[Related posts: Morality in the Jungle; The Right to Life; Moral Evolution]


11 Responses to “Altruism and Egoism”

  1. […] Altruism and Egoism […]

  2. Justin said

    Thanks for providing those references to Comte. I am always at odds with my friends when they tell me that altruism isn’t what I claim it is (namely, sacrifice of self to others as its own moral justification). In fact, one time I was at a friend’s bachelor party. The friend was praising his best man for a job well done, and then, I’m sure because of conversations I had had recently, proclaimed that it was a very altruistic act.

    If the action the best man had taken was truly placing someone else’s values entirely above their own, I argue he shouldn’t have been the best man! Give me someone who is selfishly interested in having a good time with friends, even when it costs him money.

  3. […] Altruism and Egoism […]

  4. […] Source: Leitmotif, Altruism and Egoism […]

  5. […] From Part I and Leitmotif, Altruism and Egoism. […]

  6. db0 said

    I will agree that Comte’s definition of altruism, makes it a very silly life style. I dissagree with it. I will also agree that egoism is the only way to live, as there is no other. We cannot avoid being egoists. However I will state that there are many expressions of egoism.

    You can express it as a strive for money. because “money equals happiness”
    You can express it as a strive for power. because “power equals happiness”
    You can express it as a self-serving behaviour. Because caring only for yourself and your close ones gives you less to worry about and thus happiness through bliss. Objectivism.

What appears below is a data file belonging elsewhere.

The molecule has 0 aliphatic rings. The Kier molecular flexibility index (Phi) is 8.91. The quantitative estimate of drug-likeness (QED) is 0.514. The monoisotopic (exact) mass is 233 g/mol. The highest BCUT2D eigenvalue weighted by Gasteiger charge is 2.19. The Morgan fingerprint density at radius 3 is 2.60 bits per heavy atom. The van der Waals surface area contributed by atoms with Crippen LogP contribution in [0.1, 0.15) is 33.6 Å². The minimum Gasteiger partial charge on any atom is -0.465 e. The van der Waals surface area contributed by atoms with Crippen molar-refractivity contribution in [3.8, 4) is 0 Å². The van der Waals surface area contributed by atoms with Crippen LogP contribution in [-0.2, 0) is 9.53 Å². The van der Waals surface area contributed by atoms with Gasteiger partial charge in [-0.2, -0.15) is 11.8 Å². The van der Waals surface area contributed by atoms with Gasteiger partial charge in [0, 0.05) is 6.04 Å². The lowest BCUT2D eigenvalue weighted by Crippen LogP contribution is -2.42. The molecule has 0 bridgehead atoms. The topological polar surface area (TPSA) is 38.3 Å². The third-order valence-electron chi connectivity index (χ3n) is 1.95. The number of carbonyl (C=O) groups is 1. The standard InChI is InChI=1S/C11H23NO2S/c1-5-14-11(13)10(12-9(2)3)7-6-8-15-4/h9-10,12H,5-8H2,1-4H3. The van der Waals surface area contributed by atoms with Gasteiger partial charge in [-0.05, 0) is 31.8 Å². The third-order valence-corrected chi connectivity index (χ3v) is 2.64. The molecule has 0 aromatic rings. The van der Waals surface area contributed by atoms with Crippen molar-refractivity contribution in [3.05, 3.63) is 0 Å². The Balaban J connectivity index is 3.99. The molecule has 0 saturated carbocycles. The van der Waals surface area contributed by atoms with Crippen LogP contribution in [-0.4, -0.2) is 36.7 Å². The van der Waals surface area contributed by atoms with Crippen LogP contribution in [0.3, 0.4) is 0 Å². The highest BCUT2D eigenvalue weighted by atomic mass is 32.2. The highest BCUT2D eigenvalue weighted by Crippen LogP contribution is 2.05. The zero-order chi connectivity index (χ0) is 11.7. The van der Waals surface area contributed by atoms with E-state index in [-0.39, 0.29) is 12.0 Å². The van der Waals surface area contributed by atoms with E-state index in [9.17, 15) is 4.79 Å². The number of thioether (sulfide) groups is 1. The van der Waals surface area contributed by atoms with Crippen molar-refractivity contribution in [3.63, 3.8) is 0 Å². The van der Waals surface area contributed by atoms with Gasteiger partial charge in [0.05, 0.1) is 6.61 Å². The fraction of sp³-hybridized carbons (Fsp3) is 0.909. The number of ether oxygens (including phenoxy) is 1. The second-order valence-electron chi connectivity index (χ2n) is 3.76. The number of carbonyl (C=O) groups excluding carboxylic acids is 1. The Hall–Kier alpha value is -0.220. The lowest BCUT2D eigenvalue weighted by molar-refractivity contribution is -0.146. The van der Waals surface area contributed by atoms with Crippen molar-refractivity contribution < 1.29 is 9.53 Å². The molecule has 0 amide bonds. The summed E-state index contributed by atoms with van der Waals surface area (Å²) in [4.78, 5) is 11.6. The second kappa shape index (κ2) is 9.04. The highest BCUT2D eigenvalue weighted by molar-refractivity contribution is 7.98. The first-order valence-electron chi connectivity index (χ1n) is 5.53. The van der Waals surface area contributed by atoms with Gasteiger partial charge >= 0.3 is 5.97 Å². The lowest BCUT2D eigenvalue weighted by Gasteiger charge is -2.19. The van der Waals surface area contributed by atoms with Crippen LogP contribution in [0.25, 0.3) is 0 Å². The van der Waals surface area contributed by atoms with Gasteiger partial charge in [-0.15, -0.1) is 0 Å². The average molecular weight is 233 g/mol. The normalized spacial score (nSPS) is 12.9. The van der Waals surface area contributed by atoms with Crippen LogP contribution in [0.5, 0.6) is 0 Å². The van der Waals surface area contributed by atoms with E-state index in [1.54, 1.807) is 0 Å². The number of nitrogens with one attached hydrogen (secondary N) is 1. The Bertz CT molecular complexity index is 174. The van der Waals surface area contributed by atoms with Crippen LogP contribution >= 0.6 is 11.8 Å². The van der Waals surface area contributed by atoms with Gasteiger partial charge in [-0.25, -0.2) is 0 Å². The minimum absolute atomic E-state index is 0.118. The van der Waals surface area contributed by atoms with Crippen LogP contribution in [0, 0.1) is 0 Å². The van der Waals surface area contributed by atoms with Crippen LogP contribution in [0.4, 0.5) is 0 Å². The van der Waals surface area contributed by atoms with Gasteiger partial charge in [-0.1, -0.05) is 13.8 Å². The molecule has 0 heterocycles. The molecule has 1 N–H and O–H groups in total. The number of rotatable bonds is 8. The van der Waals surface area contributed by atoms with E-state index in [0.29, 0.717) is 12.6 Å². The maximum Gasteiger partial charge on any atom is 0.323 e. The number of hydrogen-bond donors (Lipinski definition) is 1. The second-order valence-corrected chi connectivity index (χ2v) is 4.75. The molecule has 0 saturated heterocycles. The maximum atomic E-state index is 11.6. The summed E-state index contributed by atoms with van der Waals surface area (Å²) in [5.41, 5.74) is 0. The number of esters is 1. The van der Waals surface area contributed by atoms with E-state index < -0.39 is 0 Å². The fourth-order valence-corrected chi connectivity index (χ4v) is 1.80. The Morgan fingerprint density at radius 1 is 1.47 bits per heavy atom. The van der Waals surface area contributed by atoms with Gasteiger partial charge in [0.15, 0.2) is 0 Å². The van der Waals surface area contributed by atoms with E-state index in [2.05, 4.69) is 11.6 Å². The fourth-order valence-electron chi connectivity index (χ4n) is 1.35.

There is also this following mindframe: “To give and expect nothing in return”. For lack of a better word I will call this altruism. I have come to understand that even this, is based on egoism because, in the end, you still get something for your ego. Emotional fulfilment.

    Thus you can be an egoist and express it as altruism. For you live happier when you help others without expecting material reward and then bask in their appreciation of you.

    I argue that this expression of egoism is superior to Objectivism for it makes the world a better place to live.

  7. Ergo said


    You’re confusing many concepts here. In philosophy, egoism and altruism have specific definitions and are used technically. It appears that you’re not aware of it, because you confuse psychological egoism with ethical egoism, and you confuse altruism with reductionist egoism.

    There’s no way we can have a fruitful conversation unless we get our concepts clear and definitions straight. Otherwise, we’ll just be talking past each other. As Ayn Rand said, definitions are your defenses against cognitive anarchy.

  8. db0 said

    FFS! I just gave you a definition and then called it altruism for lack of better word. I have not studied in philosophy but nevertheless I try to be as clear as possible.


  9. Ergo said


    The reason I didn’t address your definition of altruism is because it does not qualify as one. But, since you insist, here’s the problem.

    You said: “To give and expect nothing in return”. For lack of a better word I will call this altruism…. I argue that this expression of egoism is superior to Objectivism for it makes the world a better place to live.”

    So, your definition of a superior moral principle is “To give and expect nothing in return.”

    1) To give what? Higher values or lesser values? Values or disvalues? Values to whom? And values evaluated by what standard?

    2) To give what to whom? People you care about or random strangers? Anybody or everybody? To what extent should you give–until you have nothing left or until you have a bare minimal necessity or until you meet some arbitrary level decided by someone? Decided by who? What level of necessity?

    3) Expect nothing in return–on what justification? Why should one expect nothing in return? To what extent should one continue to give and not expect anything in return? Who gives you? Do you expect people to give you and not expect you to give back? So, who’s collecting and who’s giving?

    As you can see, DbO, your “principle” is far from “superior”. I cannot even make much sense of it.